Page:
Grammar suffers in texting world

Melanie Roberts

Proper grammar is depleting in everyday language as more people rely on spellcheck and “text speak.”

With text messaging being a popular way to communicate, especially amongst high school and college students, texting vernacular has seeped into everyday language.

A popular way to denote the words “your” and “you’re” is to use the letters “u” and “r” together. For example, “Ur going to love my new dress.”

By using this for both the word “your” and the contraction of “you are,” it confuses teens about how to use it properly.

Because of this, I find even intellectual people like honors students and English majors in my classes, confusing these two words in everyday speech.

Don’t get me wrong, as a teen, I love texting and find it to be an excellent way to communicate. The only difference is that I can decipher between “text speak” and writing an essay for my English class. Sadly, many teens are unable to do so, and in that lies the problem.

A good thing about texting may be that people are writing more, and that is always a plus, but writing the wrong form of words constantly or incorrect spelling may prove harmful when you try to write a professional document, like college essays.

There are too many common mistakes to cover in one article, but the most frequent seem to be using the wrong form of their, there, and they’re, as well as “could of/ should of” when the right form would be “could have/ should have.”

Other mistakes don’t stand out as blatantly such as of/off and know/no.

While it is easy to say that teens are the only ones using grammar improperly, that is not necessarily the case. Many adults are also caught using grammatical errors.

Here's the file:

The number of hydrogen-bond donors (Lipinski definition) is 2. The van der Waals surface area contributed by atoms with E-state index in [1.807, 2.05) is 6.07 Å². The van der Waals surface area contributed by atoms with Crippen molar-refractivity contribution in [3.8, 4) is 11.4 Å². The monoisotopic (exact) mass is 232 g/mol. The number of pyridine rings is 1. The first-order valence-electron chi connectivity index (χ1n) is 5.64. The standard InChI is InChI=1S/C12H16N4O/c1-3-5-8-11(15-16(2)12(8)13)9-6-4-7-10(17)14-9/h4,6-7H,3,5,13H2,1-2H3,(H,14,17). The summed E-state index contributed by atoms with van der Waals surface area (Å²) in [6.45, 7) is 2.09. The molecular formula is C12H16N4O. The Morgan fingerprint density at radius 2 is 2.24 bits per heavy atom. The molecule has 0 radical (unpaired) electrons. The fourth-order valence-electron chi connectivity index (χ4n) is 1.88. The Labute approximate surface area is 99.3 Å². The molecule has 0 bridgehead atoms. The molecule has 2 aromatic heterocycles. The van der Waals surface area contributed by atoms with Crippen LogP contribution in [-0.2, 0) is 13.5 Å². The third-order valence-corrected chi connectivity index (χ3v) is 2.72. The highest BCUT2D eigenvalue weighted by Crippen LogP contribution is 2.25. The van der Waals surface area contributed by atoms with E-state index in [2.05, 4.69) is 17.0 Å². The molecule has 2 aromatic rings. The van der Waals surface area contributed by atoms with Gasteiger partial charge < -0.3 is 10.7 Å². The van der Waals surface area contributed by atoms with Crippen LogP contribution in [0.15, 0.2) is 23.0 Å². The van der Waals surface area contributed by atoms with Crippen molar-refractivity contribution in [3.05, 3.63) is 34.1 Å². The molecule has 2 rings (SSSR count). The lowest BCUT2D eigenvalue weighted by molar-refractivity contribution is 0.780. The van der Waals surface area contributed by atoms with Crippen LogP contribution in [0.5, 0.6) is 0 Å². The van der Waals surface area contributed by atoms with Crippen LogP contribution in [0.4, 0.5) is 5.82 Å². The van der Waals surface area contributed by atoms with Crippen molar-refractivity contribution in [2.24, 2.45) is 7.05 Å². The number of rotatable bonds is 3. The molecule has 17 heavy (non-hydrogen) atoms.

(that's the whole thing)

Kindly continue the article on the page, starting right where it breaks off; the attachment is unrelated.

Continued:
The retail company Old Navy, was criticized for using incorrect grammar on college T-shirts they put out this summer.

The T-shirts read “Lets Go” followed by a specific college team each shirt represented. The correct phrase would have been “Let’s Go,” with an apostrophe before the “s.”

It’s sad to think that those T-shirts passed through approval of several head executives without any of them catching the error.

If retail stores are printing poor grammar on tees, then how are teens supposed to know the correct way to use grammar and contractions? Answer- they won’t, and they may start to believe that the wrong way is correct.

I for one don’t understand why it is so difficult to figure out contractions, when they were created to make things easier. If you can’t figure them out, please write out both words.

Teens often look up to celebrities as role models, which is why it is pitiful to see celebrities like Rhianna getting foreign tattoos with incorrect grammar.

Her tattoo read “Rebelle Fleur,” to mean “Rebel Flower.” However, in French, the words should be reversed to be correct grammar.

So now the tattoo reads “Flower Rebel,” which is more confusing than edgy.

When people use incorrect grammar, it makes them seem less intelligent and others don’t take them as seriously. That is why it is so important to learn accurate syntax. 

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